McDowell Battlefield Day Returns for a Full Day of Living Civil War History
It’s been nearly 155 years since Federal and Confederate Soldiers clashed at The Battle of McDowell, and it’s been five years since there has been a reenactment of the event in Highland County. McDowell Battlefield Day returns on Saturday, May 6th for a full day of living Civil War history. Folks in attendance will get to experience medical, military and civilian life demonstrations, hear from guest speakers and authors and more. The battle itself will feature reenactors play-acting in first person to let those in attendance witness an event similar to what originally occurred. Folks will be arriving in McDowell on Friday, May 5th for early events, and camp fires will be burning in to the cool night as folks prepare to go back to 1862.
Resident Jim White attended the first McDowell Battlefield Reenactment, and he explains more about what the public can expect. He says, “You’ll find this year that most of it is going to revolve around town, where in some years, we had camps that were farther away, and the way to get there was wagons, but this year, they wanted to bring it back in to town. There will be a lot to do. There will be several hundred reenactors, some civilian, mostly will be military reenactors representing the armies involved, and the civilians will be portraying people in McDowell and what it was like to have your town occupied by an army from outside of your area like Northerners in a southern town. We really don’t have a clue what it was like because none of us are old enough, but we don’t have a clue to know what it was like to be from the North or the South and to leave your home and go and combat, and in the beginning, many of the people from the North thought this was a great adventure. They got off the farm, and they had to go far away from home, so they didn’t see the works; they didn’t have to do that. Little did they know.”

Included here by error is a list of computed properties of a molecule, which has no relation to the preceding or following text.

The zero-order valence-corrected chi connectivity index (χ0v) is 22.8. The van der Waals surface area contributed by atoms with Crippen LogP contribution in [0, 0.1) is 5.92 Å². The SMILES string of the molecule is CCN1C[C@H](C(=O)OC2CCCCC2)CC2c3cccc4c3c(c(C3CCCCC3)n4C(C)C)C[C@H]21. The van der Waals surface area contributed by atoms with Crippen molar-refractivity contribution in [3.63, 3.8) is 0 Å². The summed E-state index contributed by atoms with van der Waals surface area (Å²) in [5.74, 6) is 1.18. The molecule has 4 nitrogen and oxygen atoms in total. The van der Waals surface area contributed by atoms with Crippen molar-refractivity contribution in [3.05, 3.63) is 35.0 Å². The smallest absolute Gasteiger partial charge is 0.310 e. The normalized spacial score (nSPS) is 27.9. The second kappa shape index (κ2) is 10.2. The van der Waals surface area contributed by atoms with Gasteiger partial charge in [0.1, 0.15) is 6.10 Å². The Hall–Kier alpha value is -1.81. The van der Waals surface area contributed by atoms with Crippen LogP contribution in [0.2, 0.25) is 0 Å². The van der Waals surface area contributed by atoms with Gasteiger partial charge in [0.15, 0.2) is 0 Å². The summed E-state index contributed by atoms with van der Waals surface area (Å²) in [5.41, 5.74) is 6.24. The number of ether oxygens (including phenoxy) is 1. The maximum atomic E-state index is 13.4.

A natural question that can come up when hearing about this type of reenactment is: why do people do this? Mr. White responds by saying, “Part of its intention is to have people wear the shoes of people back then and to see the horrors of it firsthand, which you can’t get in a movie, and you can’t get from reading a book. This is not designed to glorify war. War is something to avoid at all costs, but if we didn’t have wars, we wouldn’t become America. People fought for our freedom; it’s never been free, and the Civil War defined us as a nation because it was our own people fighting against our own people. In some areas, family members would be fighting against each other because sometimes you went with your friend who signed up and your brother didn’t, so those are hard things to understand. It’s lots of life. You don’t really get it all with your eyes. You feel it where your shoes and where you’ve been, so you bring your own history to whatever you’re viewing, and the reenactors know that war is horrible. They want to portray the life that they went through in terms of preparation and training and sacrifices they had to make.”
In addition, students will visit McDowell on Friday, and more events will be held Sunday, and the event is the major fundraiser for the Highland Historical Society. To learn more, interested parties can visit www.mcdowell2017.com or contact the Highland Historical Society at 540-393-4478 or firstname.lastname@example.org.
www.mcdowell2017.com was used as a reference for this story.